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Spurs beat Grizzlies 106-74

The first half was ugly in an endearing way. The second half was just ugly.

Soobum Im-USA TODAY Sports

Going into San Antonio for game one of their playoff bout, the Grizzlies remind me of that band from the Titanic, continuing to play despite their imminent demise. Dave Joerger and this team deserve tremendous credit for digging deep and finishing the season in the middle of the playoff pack, even though there's absolutely no chance of advancing past the next four games. However, I'm happy we made the playoffs, even if we're swept. Memphis outperformed expectations since the Gasol injury, and I'm convinced any playoff minutes will only help Joerger and the team's veterans develop fresh talent into important pieces for the future.

The Grizzlies had an abysmal start to the game on offense, firing intercontinental ballistic brick after brick. Mercifully, Memphis didn't give the game away immediately, gobbling up rebounds and playing impressive defense against THE MACHINE (aka the Spurs). More than ever, ZBo shouldered the load on offense, struggling at first but  eventually finding his rhythm by hitting some shots in the paint and making some nice high-low assists. The Spurs gained ground, however, ending the quarter with a 10-2 run.

Memphis upped the scrap-factor 150% in the second quarter, playing classic grit-and-grind defense. Vince Carter was impressive, hitting shots, driving to the rim, and quarterbacking the offense on key possessions. He was sage against the machine. Jarell Martin had a nice pump-fake and blow-by bucket on Aldridge. Lance "The Mad Dance" Stephenson embodied the role of x-factor, hitting threes, putting Kawhi on skates, and single-handedly thwarting the best fast break opportunity the Grizzlies will see this postseason. ZBo impressed me the most, twice faking to his right, then rumbling to his left and grunt-hooking the ball over taller defenders. Despite this valiant effort, the machine could not be stopped. Kawhi scarfed down multiple steal-n-smashes, and rogue, magical marionette Tony Parker expertly stumbled his way to a couple buckets to cap off the half with an 11-2 run. Still, a D-League/YMCA all-star team holding the Spurs below 50 points for the first half is a lofty achievement.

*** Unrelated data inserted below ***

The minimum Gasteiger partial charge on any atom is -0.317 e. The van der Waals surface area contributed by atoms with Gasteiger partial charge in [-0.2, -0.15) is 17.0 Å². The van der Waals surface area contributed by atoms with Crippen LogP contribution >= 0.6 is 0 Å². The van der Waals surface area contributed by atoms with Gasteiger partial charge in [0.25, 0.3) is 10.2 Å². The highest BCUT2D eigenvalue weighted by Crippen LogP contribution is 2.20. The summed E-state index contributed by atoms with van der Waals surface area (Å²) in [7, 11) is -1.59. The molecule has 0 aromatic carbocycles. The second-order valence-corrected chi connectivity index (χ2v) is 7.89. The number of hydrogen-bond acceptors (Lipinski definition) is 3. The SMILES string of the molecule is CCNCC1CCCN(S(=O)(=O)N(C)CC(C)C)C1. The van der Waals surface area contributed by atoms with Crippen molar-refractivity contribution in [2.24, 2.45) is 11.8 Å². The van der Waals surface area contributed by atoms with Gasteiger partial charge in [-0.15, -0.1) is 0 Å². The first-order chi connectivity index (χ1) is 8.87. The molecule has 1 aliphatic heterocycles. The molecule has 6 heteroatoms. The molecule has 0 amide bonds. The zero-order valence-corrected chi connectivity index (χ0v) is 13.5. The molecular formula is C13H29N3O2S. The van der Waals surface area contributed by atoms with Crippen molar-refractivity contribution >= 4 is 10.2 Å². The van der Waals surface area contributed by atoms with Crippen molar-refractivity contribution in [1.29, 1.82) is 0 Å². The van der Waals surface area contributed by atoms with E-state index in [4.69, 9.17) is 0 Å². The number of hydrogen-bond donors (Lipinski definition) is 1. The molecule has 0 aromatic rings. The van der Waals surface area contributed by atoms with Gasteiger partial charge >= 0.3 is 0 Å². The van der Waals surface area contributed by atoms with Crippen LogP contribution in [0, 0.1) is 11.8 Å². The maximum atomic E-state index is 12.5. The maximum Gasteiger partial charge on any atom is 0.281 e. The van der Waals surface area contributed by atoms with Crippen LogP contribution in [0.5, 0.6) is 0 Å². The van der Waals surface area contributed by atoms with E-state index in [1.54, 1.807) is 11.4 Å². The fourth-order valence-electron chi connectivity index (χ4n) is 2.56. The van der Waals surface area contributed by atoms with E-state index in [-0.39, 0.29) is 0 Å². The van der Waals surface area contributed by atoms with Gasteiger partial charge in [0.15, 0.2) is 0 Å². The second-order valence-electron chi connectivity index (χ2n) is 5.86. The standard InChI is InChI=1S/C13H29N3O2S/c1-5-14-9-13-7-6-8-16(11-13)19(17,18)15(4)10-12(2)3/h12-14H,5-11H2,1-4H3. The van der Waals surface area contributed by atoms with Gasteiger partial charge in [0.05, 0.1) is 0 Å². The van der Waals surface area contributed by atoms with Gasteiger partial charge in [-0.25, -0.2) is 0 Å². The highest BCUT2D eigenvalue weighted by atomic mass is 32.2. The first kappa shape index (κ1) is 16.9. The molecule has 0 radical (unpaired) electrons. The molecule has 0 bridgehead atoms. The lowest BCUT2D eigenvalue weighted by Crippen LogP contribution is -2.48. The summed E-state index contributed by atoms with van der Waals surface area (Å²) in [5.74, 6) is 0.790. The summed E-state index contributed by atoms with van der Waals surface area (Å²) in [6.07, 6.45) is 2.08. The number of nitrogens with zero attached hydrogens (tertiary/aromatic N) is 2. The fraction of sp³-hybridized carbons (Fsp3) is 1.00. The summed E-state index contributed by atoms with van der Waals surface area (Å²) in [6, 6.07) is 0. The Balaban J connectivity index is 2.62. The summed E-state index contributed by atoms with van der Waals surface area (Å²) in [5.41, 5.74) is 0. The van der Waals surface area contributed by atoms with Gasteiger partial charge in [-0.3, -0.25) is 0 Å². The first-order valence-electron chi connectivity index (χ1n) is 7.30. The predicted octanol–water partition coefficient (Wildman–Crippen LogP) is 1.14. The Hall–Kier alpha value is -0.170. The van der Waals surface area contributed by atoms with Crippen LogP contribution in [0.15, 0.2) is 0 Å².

Imagine if Magneto controlled basketballs instead of metal. The Grizzlies were the opposite of that in the third quarter, coughing up the rock with a raspier tone than Seth Rogen. The Spurs slap-chopped the Grizzlies defense as LMA turned on the jets, Tony Parker got his mojo back, and others cut to the basket for easy layups, swung off screens,  and whipped the ball out to open shooters who didn't miss. The Spurs shot 72%, and the Grizzlies did not. They didn't come close. Yet I kept watching. In The Road, Cormac McCarthy wrote:

"Just remember that the things you put into your head are there forever, he said. You might want to remember that.

You forget some things, don't you?

Yes. You forget what you want to remember and you remember what you want to forget."

In the fourth quarter, Patty Mills wouldn't quit. I asked him to stop, but he didn't hear me. The Spurs scrubs kept the party going, expanding the lead to thirty and beyond. Those of us in the know call that a blowout.

Spurs writers have labeled this series as a four-game warm-up, but I'm hoping we're more of an agonizing double charley horse they have to fight through before going on to win the race. So far, the Spurs seem a certainty and my hopes are just a dream. Gentlemen, it has been a privilege playing with you tonight.